Aug 13, 2007
John from Cincinnati concluded on HBO tonight - you'll find my review, and links to my reviews of all the episodes, here - but in this post I wanted to reflect a little on the salient characteristic of the series: ambiguity, also known as lack of clarity.
I don't think I've ever seen a television show - including Twin Peaks - so brazenly unresolved. The question, then: is that good?
People complained about the open, ambiguous ending of The Sopranos. Well, John from Cincinnati was ambiguous at the beginning, the middle, or the end?
Good or bad?
The murkiness of the show will certainly make it memorable. Is it always necessary to have clear-cut resolutions in our narratives?
I've been criticized for not tying up more loose ends at the of my time-travel novel, The Plot to Save Socrates - in particular, for one major character (no, not Socrates). I don't know ... I ended my novel that way because it felt good, right.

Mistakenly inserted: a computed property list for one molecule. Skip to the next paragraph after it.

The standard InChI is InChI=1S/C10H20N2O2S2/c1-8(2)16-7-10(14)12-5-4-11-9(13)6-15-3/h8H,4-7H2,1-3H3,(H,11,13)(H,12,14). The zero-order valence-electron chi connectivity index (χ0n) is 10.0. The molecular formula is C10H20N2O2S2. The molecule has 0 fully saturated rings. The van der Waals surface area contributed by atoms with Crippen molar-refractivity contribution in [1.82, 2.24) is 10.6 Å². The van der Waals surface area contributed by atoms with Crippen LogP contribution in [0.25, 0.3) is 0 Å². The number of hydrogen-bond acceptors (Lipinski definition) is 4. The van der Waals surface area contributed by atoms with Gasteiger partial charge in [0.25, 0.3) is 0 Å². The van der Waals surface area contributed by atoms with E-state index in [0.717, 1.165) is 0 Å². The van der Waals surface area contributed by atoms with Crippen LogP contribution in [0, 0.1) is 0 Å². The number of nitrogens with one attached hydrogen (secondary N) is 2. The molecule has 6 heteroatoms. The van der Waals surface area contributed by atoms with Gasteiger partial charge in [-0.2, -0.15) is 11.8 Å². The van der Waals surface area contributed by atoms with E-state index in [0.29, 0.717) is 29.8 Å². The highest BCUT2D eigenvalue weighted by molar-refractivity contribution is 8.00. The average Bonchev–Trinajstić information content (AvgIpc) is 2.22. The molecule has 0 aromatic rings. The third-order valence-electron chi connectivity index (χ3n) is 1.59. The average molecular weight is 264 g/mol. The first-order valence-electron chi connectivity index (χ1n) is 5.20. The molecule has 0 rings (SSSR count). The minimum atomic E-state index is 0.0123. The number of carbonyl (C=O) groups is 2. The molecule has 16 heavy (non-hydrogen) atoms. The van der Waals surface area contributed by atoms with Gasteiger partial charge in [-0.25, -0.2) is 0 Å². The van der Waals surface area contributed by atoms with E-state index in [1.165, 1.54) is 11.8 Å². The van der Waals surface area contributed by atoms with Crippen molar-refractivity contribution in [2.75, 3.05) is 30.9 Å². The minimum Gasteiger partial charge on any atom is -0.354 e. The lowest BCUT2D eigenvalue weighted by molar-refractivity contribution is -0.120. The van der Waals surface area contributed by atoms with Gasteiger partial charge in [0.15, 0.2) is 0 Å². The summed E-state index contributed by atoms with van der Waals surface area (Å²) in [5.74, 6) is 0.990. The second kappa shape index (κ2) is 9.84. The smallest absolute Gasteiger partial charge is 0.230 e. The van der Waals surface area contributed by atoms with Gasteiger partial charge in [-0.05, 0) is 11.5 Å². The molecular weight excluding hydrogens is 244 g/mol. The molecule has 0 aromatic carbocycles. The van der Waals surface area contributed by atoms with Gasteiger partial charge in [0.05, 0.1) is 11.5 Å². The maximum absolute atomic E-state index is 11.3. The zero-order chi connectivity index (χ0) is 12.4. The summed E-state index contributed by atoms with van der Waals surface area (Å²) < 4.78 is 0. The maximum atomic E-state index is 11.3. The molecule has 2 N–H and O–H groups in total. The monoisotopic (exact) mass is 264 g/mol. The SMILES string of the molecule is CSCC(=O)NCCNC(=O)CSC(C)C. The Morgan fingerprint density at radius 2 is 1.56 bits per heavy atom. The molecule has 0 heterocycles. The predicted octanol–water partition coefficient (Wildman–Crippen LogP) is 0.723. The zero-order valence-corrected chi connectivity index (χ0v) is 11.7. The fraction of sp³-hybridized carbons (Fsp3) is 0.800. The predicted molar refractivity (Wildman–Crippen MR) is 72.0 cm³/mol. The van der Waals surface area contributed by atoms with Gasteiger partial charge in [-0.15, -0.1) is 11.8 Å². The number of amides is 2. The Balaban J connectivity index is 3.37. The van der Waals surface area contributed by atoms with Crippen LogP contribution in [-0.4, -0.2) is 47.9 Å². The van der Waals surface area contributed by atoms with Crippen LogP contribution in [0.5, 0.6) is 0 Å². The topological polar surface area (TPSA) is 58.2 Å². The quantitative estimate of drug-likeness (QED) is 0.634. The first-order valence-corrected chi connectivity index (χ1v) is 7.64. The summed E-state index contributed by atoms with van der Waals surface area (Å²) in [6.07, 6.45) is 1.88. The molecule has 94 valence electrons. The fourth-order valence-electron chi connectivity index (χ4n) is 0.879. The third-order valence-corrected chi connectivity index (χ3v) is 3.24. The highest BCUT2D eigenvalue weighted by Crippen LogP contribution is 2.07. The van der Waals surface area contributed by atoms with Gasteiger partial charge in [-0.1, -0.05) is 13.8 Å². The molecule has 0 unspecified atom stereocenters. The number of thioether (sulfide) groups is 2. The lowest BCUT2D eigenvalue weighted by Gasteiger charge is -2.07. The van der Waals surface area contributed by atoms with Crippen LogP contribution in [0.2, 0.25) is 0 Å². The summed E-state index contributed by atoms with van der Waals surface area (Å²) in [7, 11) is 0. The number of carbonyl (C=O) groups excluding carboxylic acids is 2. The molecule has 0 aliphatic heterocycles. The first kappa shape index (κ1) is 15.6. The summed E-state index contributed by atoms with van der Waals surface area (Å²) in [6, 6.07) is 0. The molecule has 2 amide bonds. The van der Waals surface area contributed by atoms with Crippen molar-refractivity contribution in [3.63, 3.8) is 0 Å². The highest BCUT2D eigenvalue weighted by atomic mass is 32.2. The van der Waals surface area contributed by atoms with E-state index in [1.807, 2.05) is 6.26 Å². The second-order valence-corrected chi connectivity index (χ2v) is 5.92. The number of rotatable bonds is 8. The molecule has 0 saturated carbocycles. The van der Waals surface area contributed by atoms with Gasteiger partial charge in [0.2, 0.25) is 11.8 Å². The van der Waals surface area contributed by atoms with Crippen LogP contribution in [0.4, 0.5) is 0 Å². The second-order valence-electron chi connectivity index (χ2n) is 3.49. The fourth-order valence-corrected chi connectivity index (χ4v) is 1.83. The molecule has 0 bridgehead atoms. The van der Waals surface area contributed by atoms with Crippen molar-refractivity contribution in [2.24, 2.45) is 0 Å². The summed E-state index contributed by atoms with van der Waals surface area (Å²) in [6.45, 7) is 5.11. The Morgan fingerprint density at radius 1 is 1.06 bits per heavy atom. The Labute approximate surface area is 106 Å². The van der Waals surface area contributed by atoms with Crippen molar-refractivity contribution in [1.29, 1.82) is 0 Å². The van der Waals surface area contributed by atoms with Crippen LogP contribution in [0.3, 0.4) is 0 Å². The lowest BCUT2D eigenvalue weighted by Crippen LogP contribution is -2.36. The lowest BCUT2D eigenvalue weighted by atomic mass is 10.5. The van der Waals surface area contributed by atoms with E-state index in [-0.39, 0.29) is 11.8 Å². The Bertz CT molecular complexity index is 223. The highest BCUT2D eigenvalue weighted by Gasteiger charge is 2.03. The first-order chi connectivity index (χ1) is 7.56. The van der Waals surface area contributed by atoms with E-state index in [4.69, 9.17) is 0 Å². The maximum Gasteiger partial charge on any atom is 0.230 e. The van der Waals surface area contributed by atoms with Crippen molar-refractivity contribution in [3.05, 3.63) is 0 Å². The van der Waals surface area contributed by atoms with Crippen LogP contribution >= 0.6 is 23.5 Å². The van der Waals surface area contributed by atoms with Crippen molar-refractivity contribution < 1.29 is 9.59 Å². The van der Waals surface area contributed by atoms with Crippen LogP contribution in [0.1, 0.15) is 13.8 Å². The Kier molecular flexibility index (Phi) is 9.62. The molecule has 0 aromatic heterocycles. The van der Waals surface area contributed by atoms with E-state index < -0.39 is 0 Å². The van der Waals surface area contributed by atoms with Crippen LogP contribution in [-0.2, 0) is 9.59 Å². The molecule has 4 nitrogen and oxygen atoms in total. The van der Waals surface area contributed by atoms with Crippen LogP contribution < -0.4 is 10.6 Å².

After all, life is usually ambiguous in its endings, not resolved, so why do some of us insist upon resolution in our fiction?
I think John for Cincinnati was probably too unresolved throughout for my tastes in narrative. I don't mind a murky jewel at all, but I like seeing a little more light through it, when I hold it up in my mind for scrutiny, at least some of the time.
But I suspect John from Cincinnati will be scrutinized for light and meaning for a long time to come.